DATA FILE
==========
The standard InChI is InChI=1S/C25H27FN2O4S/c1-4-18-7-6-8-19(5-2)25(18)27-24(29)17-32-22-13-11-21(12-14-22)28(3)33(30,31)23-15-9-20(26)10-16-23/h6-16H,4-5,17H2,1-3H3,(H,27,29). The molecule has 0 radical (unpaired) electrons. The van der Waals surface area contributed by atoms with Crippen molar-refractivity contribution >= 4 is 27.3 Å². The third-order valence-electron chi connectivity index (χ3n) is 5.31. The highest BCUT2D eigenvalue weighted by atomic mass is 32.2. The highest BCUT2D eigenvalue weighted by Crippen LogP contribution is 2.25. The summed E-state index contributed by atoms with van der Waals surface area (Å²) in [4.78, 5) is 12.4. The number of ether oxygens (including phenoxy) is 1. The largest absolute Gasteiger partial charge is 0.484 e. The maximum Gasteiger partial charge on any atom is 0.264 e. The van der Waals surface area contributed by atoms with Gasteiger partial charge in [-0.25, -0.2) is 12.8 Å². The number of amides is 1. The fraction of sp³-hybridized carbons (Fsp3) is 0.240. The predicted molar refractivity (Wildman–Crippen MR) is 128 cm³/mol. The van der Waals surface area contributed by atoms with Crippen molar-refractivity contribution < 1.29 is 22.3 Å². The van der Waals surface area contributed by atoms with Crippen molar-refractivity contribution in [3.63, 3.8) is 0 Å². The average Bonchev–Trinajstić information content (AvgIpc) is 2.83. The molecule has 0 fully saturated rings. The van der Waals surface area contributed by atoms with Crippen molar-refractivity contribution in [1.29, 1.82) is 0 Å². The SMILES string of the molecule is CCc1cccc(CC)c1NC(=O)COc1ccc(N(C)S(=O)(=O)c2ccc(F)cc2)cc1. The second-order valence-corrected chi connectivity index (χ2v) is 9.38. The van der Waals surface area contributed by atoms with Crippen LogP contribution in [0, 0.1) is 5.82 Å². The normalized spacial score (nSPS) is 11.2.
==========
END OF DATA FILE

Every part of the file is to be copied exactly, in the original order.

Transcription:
The standard InChI is InChI=1S/C25H27FN2O4S/c1-4-18-7-6-8-19(5-2)25(18)27-24(29)17-32-22-13-11-21(12-14-22)28(3)33(30,31)23-15-9-20(26)10-16-23/h6-16H,4-5,17H2,1-3H3,(H,27,29). The molecule has 0 radical (unpaired) electrons. The van der Waals surface area contributed by atoms with Crippen molar-refractivity contribution >= 4 is 27.3 Å². The third-order valence-electron chi connectivity index (χ3n) is 5.31. The highest BCUT2D eigenvalue weighted by atomic mass is 32.2. The highest BCUT2D eigenvalue weighted by Crippen LogP contribution is 2.25. The summed E-state index contributed by atoms with van der Waals surface area (Å²) in [4.78, 5) is 12.4. The number of ether oxygens (including phenoxy) is 1. The largest absolute Gasteiger partial charge is 0.484 e. The maximum Gasteiger partial charge on any atom is 0.264 e. The van der Waals surface area contributed by atoms with Gasteiger partial charge in [-0.25, -0.2) is 12.8 Å². The number of amides is 1. The fraction of sp³-hybridized carbons (Fsp3) is 0.240. The predicted molar refractivity (Wildman–Crippen MR) is 128 cm³/mol. The van der Waals surface area contributed by atoms with Crippen molar-refractivity contribution < 1.29 is 22.3 Å². The van der Waals surface area contributed by atoms with Crippen molar-refractivity contribution in [3.63, 3.8) is 0 Å². The average Bonchev–Trinajstić information content (AvgIpc) is 2.83. The molecule has 0 fully saturated rings. The van der Waals surface area contributed by atoms with Crippen molar-refractivity contribution in [1.29, 1.82) is 0 Å². The SMILES string of the molecule is CCc1cccc(CC)c1NC(=O)COc1ccc(N(C)S(=O)(=O)c2ccc(F)cc2)cc1. The second-order valence-corrected chi connectivity index (χ2v) is 9.38. The van der Waals surface area contributed by atoms with Crippen LogP contribution in [0, 0.1) is 5.82 Å². The normalized spacial score (nSPS) is 11.2.